McLaren is refusing to write off the 2013 season, despite lagging a huge 86 points behind the lead of the constructors' championship after just four races.
Having gambled on a radical new car for the new campaign, McLaren is now trailing its top-four rivals and even Force India, while leading driver Jenson Button is a mere tenth in the drivers' points.
But even though the sweeping rules changes for 2014 are looming large, including the switch from V8 to V6 power, boss Martin Whitmarsh said he is reluctant to call time on 2013 and move the team's focus to a fresh start for next year.
"Maybe I'm wrong," he is quoted by France's L'Equipe, "but I refuse to think about 2014.
"I want us to be competitive, I want us to return to the front and to go to every grand prix thinking that we can win."
However, even teams much closer to the top in 2013 - like back-to-back China and Bahrain pole sitter Mercedes - are already beginning to think about 2014.
Toto Wolff, the Brackley based squad's new co-owner and director, told F1's official website that resources are starting to be switched towards 2014.
"We're already working on 2014," he said, "and we'll gradually raise the percentage of people working on next year's car.
"I would say that in May we will reach a point where more than 50 percent will work on the 2014 car."
Moreover, Wolff said Mercedes' approach to the second half of 2013 will not be unique.
"There is no doubt that at a point in the summer everybody will switch their main resources to the 2014 car, as this is a very complex and complicated machine," he explained.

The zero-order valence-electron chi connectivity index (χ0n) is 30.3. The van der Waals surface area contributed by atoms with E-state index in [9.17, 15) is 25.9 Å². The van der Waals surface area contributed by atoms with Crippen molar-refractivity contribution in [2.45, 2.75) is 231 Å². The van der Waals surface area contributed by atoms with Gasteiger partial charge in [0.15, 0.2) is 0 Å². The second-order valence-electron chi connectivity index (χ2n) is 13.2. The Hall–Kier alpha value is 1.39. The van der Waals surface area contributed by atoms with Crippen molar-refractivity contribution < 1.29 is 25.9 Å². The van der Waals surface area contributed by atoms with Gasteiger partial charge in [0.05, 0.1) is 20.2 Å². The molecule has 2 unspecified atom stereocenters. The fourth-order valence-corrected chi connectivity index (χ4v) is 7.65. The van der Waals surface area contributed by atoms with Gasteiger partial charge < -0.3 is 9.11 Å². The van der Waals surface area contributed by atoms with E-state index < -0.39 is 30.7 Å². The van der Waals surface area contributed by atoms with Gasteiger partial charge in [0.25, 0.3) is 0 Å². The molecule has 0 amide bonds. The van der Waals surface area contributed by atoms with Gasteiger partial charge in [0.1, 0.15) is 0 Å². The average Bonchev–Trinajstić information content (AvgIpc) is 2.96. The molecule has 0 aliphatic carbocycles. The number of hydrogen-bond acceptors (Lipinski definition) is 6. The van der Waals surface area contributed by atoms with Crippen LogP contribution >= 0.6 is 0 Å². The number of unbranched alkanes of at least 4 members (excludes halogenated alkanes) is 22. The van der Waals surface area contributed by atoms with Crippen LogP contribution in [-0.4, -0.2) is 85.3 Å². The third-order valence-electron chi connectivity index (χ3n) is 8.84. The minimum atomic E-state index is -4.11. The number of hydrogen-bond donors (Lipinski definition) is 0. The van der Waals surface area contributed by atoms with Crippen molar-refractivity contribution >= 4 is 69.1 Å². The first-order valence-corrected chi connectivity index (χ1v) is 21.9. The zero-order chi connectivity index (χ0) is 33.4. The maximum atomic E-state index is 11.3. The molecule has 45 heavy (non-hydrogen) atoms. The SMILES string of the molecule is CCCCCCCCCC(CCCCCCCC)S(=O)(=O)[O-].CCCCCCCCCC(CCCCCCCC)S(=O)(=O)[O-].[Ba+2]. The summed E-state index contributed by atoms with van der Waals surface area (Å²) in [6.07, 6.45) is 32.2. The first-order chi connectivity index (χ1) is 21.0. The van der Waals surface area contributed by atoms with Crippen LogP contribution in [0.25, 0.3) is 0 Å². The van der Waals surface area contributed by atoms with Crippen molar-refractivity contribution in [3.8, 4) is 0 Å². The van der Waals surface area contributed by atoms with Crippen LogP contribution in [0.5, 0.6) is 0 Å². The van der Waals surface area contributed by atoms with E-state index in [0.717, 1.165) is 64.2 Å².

"Of course it all depends on where you are in the standings. Those who are fighting for the title will of course concentrate longer on this year's car."
Hard racing 'should not be punished' - steward Salo
Mika Salo has gone some way to confirming reports FIA stewards are being lenient on F1 drivers' on-track behaviour in 2013.
We reported recently that, in a secret winter meeting, it was agreed that stewards would impose less penalties this year in a bid to encourage more wheel-to-wheel racing.
The ex-driver representative on the stewards panel in Bahrain last time out was former Sauber and Ferrari driver Salo.
The Finn told MTV3 broadcaster: "We saw really good racing in Bahrain.
"I encourage just this kind of hard fighting, which should not be punished.
"(Jenson) Button was angry when (Sergio) Perez hit him, and yes, of course, it could have spoiled both their races.
"But while Perez drove pretty aggressively, it was good racing," added Salo.
Also going unpunished was Fernando Alonso, despite the fact his overtaking-aid 'DRS' rear wing flap was stuck open.
Usually, illegal deployment of DRS would attract a penalty, but Salo said: "It was a technical problem, so we had nothing to investigate.